6472: 77.657: IO Summary: 486127 ops, 8099.587 ops/s, (4040/4018 r/w), 31.6mb/s, 683us cpu/op, 48.4ms latency

    Host: noop elevator with Direct IO with WB cache on the target.
    18042: 73.066: IO Summary: 767336 ops, 12778.487 ops/s, (6373/6340 r/w), 50.0mb/s, 481us cpu/op, 29.6ms latency

    Basic FC switches are cheap compared to 10gig switches at this point in time too.
    Reply
  • JohanAnandtech - Friday, November 26, 2010 - link

    "The main issue is that Ethernet is designed to drop packets. This means that to be safe all iSCSI writes need to be synchronous"

    IMHO, this only means that congestion is a worse thing for iSCSI (so you need a bit more headroom). Why would writes not be async? Once you hit the cache of your iSCSI target, the packets are in the cache, Ethernet is not involved anymore. So a smart controller can perform writes async. As matt showed with his ZFS article.

    "Even with ZFS and a SSD ZIL you will be slower then ram based WriteBack Cache."

    Why would write back cache not be possible with iSCSI?

    "Basic FC switches are cheap compared to 10gig switches at this point in time too. "

    We just bought a 10GbE switch from Dell: about $8000 for 24 ports. Lots of 24 port FC Switches are quite a bit more expensive. It is only a matter of time before 10GbE switches are much cheaper.

    Also, with VLAN, the 10GbE can be used for both network as SAN traffic.
    Reply
  • gdahlm - Friday, November 26, 2010 - link

    I may be missing the part where Matt talked about async on ZFS. I only see where he was discussing using SSDs for an external ZIL. However writing to the ZIL is not an async write, it is fully committed to disk even if that commit is happening on an external log device.

    There are several vendors who do support async iSCSI writes using battery backed cache etc.. But to move up into the 10G performance level puts them at a price point where the costs of switches is fairly trivial.

    iSCSI is obviously is a route-able protocol and thus often it is not just traversing one top of rack switch. Due to this lots of targets and initiators tend to be configured a conservative manor. COMSTAR is one such product, all COMSTAR iSCSI writes are synchronous, thus the reason you gain any advantage from an external ZIL. It appears that the developers assumed that FC storage is “reliable” and thus by default (at least in sol 11 express) zvols that are exported through COMSTAR are configured as writeback by default. You need to actually use stmfadm to specifically enable the honoring of sync writes and thus the use of the ZIL on pool or ssd.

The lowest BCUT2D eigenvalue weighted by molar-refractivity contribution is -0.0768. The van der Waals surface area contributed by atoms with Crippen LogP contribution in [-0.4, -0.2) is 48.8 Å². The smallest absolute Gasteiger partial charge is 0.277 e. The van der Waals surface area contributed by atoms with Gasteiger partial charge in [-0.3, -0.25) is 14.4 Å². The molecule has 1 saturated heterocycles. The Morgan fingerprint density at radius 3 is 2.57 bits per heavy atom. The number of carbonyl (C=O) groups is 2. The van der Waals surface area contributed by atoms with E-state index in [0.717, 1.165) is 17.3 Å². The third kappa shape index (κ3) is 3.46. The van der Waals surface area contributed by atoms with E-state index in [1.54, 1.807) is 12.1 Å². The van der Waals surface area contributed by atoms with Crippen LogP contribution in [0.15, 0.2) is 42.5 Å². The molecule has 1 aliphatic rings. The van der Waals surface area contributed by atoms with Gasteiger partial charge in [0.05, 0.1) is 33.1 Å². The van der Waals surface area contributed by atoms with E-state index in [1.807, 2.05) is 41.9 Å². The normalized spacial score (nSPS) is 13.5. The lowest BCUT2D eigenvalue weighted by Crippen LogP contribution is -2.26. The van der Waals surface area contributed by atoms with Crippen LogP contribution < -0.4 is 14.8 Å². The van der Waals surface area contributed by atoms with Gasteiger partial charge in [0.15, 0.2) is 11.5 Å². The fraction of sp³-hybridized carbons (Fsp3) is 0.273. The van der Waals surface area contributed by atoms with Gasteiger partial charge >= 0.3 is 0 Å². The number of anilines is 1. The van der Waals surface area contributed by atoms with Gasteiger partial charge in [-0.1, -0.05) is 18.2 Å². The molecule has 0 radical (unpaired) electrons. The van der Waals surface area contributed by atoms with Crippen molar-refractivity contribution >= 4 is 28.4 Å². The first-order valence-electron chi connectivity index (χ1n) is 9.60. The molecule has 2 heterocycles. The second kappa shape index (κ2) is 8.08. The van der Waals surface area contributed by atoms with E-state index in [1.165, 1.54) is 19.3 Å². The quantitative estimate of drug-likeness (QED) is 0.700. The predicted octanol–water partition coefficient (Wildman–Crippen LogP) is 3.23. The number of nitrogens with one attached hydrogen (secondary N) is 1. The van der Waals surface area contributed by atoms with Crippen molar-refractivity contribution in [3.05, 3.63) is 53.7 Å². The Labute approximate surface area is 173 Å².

I do agree that 10Gig Ethernet will be cheaper soon. I do not agree that it is cheaper at the moment.

    Dell does have a 10GbE switch for about 8K but that is without the SFP modules. Qlogic has a 20 port 8GB switch that can be purchased for about 9K with the SFP modules.

    If you have a need for policy on your network side or other advanced features the cost per port for 10GbE goes up dramatically.

    I do fully expect that this cost difference will change dramatically over the next 12 months.

    Ideally had SUN not been sold when they were we would probably have a usable SAS target today, but it appears that work on the driver has stopped.

    This would have enabled the use of LSI's SAS switches which are dirt cheap to provide full 4 lane 6Gbs connectivity to hosts through truly inexpensive SAS HBAs.
    Reply
  • Photubias - Friday, November 26, 2010 - link

    quote "That same vendor has observed the best 1GbE solutions choke at <5k IOps..."

    This guy achieves 20k IOPS through 1GbE: http://www.anandtech.com/show/3963/zfs-building-te... ?
    Reply
  • blowfish - Wednesday, November 24, 2010 - link

    Trying to read this article is making my brain hurt! ;(

    It surprises me to see what looks like pci connectors on the NIC;s though. Are servers slower to adopt new interfaces?
    Reply
  • Alroys - Wednesday, November 24, 2010 - link

    They are not PCI, they actually are PCIe x8. Reply
  • blowfish - Thursday, November 25, 2010 - link

    oh, thanks for the clarification! Reply
  • blandead - Wednesday, November 24, 2010 - link

    On that note, does anyone know how to combine ports to aggregate with an extreme switch rather than a fail-over solution like as mentioned above.. combining 1GbE ports. Just a general idea of commands will point me in right direction : )
    Much appreciated if anyone replies!
    Reply